Why would they waste money on a new updated engine for better graphics and pretty effects when they can just keep stacking on what they have? If it aint broke dont fix it. If anything they can do a timeskip and put us 100 years in the future.

  13. #213
    Quote Originally Posted by FelPlague View Post
    Players love their fomo, blizzard has been removing it and almost every time gotten clapback.
    I still remember legion them wanting to bring back old pvp sets through a vicious saddle like system, and the community BLEW up.
    There is certainly a pro-FOMO group, I tend to believe it's a vocal minority rather than representative of the population as a whole.

  14. #214
    Quote Originally Posted by Adamas102 View Post
    I've specified this several times now...

    Relevant to the general, mainstream community (not even just gamers). It's a sentiment that many around here at least understand on some level. Go look at any of the threads that had to do with the Warcraft movie and you'll see people noting that if the film had come out earlier, closer to WoW's popularity and mainstream peak, it might have at least garnered more attention.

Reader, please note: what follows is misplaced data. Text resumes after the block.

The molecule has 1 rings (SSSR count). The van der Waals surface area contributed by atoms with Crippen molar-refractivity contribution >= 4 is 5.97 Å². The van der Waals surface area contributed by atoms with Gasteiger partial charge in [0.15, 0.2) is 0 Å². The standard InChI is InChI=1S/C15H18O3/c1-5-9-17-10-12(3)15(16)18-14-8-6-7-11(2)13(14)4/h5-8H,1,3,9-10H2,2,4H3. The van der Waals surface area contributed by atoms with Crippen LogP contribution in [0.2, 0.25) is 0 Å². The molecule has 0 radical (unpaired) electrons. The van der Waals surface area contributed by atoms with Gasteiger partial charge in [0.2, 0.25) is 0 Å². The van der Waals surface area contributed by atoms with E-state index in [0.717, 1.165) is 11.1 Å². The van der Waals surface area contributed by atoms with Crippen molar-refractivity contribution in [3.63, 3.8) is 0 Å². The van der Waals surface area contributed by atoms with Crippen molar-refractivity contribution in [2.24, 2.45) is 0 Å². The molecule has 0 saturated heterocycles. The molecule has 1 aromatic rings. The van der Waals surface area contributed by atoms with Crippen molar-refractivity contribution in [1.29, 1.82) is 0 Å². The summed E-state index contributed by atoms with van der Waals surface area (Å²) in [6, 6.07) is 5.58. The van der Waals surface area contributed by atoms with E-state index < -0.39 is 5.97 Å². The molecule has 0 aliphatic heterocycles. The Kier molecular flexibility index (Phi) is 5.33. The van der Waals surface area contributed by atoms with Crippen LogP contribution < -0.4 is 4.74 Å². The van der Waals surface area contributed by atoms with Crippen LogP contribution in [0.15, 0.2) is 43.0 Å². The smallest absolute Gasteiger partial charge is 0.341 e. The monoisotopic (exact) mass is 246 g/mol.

Or it was a shit movie that even Warcraft fans were iffy about. None of my WoW friends even cared about the movie. But the same friends, who don't play League, all watched Arcane. And League is just as old and 'irrelevant' as WoW. Same as Castlevania. Who gives a fuck avout the game? But the animated series was good enough that people talked about it. So no, you aren't making a good point, just an observation that the Warcraft movie sucked.

    I understand that you only care about what Warcraft means to you.
    No, you don't understand. You assume. You have not asked my opinion, you don't even know my stance. How do you understand?